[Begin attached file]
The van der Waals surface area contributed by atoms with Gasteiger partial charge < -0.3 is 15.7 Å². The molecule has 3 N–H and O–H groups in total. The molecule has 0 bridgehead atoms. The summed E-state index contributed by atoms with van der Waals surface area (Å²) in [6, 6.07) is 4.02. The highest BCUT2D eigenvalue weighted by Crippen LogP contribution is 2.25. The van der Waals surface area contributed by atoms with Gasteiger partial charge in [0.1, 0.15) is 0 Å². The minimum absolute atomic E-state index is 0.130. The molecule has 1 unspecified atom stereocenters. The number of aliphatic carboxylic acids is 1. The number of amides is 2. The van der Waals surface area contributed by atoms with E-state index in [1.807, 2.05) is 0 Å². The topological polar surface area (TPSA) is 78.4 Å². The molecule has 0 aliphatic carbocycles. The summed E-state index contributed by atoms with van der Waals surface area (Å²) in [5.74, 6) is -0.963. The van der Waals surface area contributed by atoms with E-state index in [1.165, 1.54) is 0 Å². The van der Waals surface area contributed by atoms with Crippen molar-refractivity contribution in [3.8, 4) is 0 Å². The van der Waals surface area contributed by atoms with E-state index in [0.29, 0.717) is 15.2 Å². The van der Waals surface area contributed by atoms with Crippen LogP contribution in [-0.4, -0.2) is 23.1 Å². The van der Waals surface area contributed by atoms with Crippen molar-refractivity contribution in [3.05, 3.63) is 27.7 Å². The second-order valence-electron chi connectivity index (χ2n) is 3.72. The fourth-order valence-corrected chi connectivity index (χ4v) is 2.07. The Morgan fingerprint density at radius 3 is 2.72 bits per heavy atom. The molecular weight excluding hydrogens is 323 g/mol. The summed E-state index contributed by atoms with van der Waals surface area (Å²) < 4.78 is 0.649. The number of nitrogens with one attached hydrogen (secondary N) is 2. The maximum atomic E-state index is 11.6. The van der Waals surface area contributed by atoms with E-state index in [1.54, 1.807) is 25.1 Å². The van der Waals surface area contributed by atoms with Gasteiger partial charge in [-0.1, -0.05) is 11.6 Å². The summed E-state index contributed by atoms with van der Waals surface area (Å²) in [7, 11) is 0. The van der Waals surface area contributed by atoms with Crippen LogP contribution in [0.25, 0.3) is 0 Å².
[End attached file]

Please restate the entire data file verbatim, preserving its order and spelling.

The van der Waals surface area contributed by atoms with Gasteiger partial charge < -0.3 is 15.7 Å². The molecule has 3 N–H and O–H groups in total. The molecule has 0 bridgehead atoms. The summed E-state index contributed by atoms with van der Waals surface area (Å²) in [6, 6.07) is 4.02. The highest BCUT2D eigenvalue weighted by Crippen LogP contribution is 2.25. The van der Waals surface area contributed by atoms with Gasteiger partial charge in [0.1, 0.15) is 0 Å². The minimum absolute atomic E-state index is 0.130. The molecule has 1 unspecified atom stereocenters. The number of aliphatic carboxylic acids is 1. The number of amides is 2. The van der Waals surface area contributed by atoms with E-state index in [1.807, 2.05) is 0 Å². The topological polar surface area (TPSA) is 78.4 Å². The molecule has 0 aliphatic carbocycles. The summed E-state index contributed by atoms with van der Waals surface area (Å²) in [5.74, 6) is -0.963. The van der Waals surface area contributed by atoms with E-state index in [1.165, 1.54) is 0 Å². The van der Waals surface area contributed by atoms with Crippen molar-refractivity contribution in [3.8, 4) is 0 Å². The van der Waals surface area contributed by atoms with E-state index in [0.29, 0.717) is 15.2 Å². The van der Waals surface area contributed by atoms with Crippen LogP contribution in [-0.4, -0.2) is 23.1 Å². The van der Waals surface area contributed by atoms with Crippen molar-refractivity contribution in [3.05, 3.63) is 27.7 Å². The second-order valence-electron chi connectivity index (χ2n) is 3.72. The fourth-order valence-corrected chi connectivity index (χ4v) is 2.07. The Morgan fingerprint density at radius 3 is 2.72 bits per heavy atom. The molecular weight excluding hydrogens is 323 g/mol. The summed E-state index contributed by atoms with van der Waals surface area (Å²) < 4.78 is 0.649. The number of nitrogens with one attached hydrogen (secondary N) is 2. The maximum atomic E-state index is 11.6. The van der Waals surface area contributed by atoms with E-state index in [1.54, 1.807) is 25.1 Å². The van der Waals surface area contributed by atoms with Gasteiger partial charge in [-0.1, -0.05) is 11.6 Å². The summed E-state index contributed by atoms with van der Waals surface area (Å²) in [7, 11) is 0. The van der Waals surface area contributed by atoms with Crippen LogP contribution in [0.25, 0.3) is 0 Å².